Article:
Young adults are planning to live longer in their parents’ home because they cannot afford to buy their own place, according to CoreLogic’s Perceptions of Housing Affordability 2019.
Thirty-four per cent of adult Australians living with their parents think they will be at least 30 before moving out of the family home. When the same question was asked in 2017, only 20 per cent said they would get to 30 before they moved out.
One in 10 of those still in the family home say they have no intention of leaving.
The main reason for continuing to live with parents was “I can’t afford to move out”. Other reasons were the lower cost of living in the family home, the fact that people continue with study well into their late 20s, and saving money for a home deposit.
CoreLogic research director Asia Pacific, Tim Lawless, says: “Surprisingly, a higher wage makes little difference to the perception of being able to move out of the parental home. With similar responses across all wage levels.
“The survey shows that 64 per cent of those earning more than $150,000 think they cannot afford to move out.”
The improvement in housing affordability over the past couple of years, due to falling prices, has made little difference to young adults’ perception that they will have to live longer with their parents.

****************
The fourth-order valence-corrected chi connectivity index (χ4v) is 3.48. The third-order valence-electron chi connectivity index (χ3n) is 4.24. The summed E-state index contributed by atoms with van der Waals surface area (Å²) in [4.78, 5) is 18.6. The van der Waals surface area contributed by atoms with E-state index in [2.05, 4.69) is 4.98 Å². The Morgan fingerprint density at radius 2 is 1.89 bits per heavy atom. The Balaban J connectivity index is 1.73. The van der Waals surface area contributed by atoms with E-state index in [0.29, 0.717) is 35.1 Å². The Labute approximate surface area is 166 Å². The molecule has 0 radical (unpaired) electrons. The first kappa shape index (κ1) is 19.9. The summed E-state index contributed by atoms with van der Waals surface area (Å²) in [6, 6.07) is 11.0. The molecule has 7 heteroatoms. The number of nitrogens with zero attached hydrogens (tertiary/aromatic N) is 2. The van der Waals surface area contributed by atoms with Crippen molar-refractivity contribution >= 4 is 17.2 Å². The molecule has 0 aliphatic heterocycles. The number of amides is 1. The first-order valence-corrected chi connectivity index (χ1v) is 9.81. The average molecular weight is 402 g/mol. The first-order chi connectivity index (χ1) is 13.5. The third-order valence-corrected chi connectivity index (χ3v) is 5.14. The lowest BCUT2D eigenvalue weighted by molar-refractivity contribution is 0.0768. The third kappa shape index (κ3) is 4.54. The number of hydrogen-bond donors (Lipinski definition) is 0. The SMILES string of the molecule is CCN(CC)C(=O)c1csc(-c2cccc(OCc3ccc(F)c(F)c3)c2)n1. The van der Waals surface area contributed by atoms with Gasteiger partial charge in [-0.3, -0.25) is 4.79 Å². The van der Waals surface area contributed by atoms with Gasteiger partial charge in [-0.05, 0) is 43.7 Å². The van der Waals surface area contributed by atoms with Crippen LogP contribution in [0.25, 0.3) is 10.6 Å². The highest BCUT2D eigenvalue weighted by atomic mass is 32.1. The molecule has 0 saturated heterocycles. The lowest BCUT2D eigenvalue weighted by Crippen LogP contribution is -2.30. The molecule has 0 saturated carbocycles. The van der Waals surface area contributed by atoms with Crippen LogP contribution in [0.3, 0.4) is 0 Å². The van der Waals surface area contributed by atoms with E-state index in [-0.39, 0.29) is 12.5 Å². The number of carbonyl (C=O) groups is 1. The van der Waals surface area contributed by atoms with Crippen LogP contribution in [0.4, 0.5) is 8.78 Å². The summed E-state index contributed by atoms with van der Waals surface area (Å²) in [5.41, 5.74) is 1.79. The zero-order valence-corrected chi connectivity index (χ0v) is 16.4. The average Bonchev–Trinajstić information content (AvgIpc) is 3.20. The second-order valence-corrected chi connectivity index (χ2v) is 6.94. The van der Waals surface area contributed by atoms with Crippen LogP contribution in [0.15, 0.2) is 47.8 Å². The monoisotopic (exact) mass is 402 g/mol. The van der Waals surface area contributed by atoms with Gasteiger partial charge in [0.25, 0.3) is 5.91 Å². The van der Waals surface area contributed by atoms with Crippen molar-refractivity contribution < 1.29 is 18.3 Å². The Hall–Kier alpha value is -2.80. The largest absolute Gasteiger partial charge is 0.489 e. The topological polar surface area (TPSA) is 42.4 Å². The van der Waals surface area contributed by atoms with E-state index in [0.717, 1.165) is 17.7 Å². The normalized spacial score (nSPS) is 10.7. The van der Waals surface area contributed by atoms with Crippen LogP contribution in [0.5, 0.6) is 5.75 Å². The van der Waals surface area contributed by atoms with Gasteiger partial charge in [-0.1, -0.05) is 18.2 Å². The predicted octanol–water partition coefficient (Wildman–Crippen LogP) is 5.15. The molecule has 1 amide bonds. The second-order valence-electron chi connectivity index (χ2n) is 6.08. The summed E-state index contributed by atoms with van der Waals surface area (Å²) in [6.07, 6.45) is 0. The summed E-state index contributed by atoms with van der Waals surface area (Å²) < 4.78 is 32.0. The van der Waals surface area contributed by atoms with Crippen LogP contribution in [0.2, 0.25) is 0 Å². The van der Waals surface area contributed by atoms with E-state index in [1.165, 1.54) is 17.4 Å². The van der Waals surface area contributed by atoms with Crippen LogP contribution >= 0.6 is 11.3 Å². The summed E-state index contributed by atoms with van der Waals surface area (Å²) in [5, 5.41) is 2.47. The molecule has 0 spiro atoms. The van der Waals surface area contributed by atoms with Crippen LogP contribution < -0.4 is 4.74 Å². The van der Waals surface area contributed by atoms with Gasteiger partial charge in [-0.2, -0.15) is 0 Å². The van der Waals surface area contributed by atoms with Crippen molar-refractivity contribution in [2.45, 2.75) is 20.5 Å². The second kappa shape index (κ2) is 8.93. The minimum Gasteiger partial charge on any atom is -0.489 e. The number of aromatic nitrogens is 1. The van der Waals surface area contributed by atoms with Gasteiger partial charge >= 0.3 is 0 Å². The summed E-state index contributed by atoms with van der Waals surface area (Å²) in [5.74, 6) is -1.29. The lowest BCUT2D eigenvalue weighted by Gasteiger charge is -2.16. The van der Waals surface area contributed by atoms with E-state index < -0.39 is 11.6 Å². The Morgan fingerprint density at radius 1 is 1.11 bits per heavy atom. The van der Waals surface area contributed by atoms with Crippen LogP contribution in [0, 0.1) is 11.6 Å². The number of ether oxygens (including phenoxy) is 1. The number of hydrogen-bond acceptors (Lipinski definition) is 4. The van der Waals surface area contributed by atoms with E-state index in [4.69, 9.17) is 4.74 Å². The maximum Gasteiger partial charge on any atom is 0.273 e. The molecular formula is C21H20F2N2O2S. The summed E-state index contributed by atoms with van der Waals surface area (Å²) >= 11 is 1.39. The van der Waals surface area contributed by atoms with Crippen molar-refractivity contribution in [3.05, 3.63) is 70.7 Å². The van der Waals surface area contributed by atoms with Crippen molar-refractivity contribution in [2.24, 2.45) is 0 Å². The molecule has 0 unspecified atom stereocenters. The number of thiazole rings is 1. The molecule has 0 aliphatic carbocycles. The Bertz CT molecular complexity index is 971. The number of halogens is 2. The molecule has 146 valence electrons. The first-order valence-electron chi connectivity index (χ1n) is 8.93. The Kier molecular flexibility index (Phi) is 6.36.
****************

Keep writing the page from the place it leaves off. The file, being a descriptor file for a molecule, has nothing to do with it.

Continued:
As a result of affordability problems, fewer Australians believe home ownership is important to them. In the 2017 survey, 89 per cent of people said home ownership was important. In the latest survey that number has fallen to 81 per cent.
Among Millenials, 86 per cent rate home ownership as important.
The greatest impediments to owning a home are not being able to save the deposit, difficulty getting a loan approval and the cost of stamp duty. Forty-four per cent of respondents were not aware that a lender would finance the purchase of a house with less than a 20 per cent deposit.
When aspiring home owners were asked how much deposit they could afford, 23 per cent said between 10 and 19 per cent and 34 per cent said between 1 and 9 per cent.
CoreLogic found that it takes the “typical Australian household” 8.7 years to save a 20 per cent deposit. The figure is more than 10 years in Sydney and Melbourne.
When asked what they would like government to do to address affordability, the biggest response was that stamp duty should be removed. Government grants and concessions for first home buyers were popular options, along with policies to encourage job creation in more affordable areas.
The things that people look for when they are buying a house are price, access to good public transport, proximity to work and proximity to services.
Concessions that people would be prepared to make to get into the housing market include buying a unit instead of a house, choosing a property further away from work and amenities, moving to a regional town and choosing a less desirable suburb.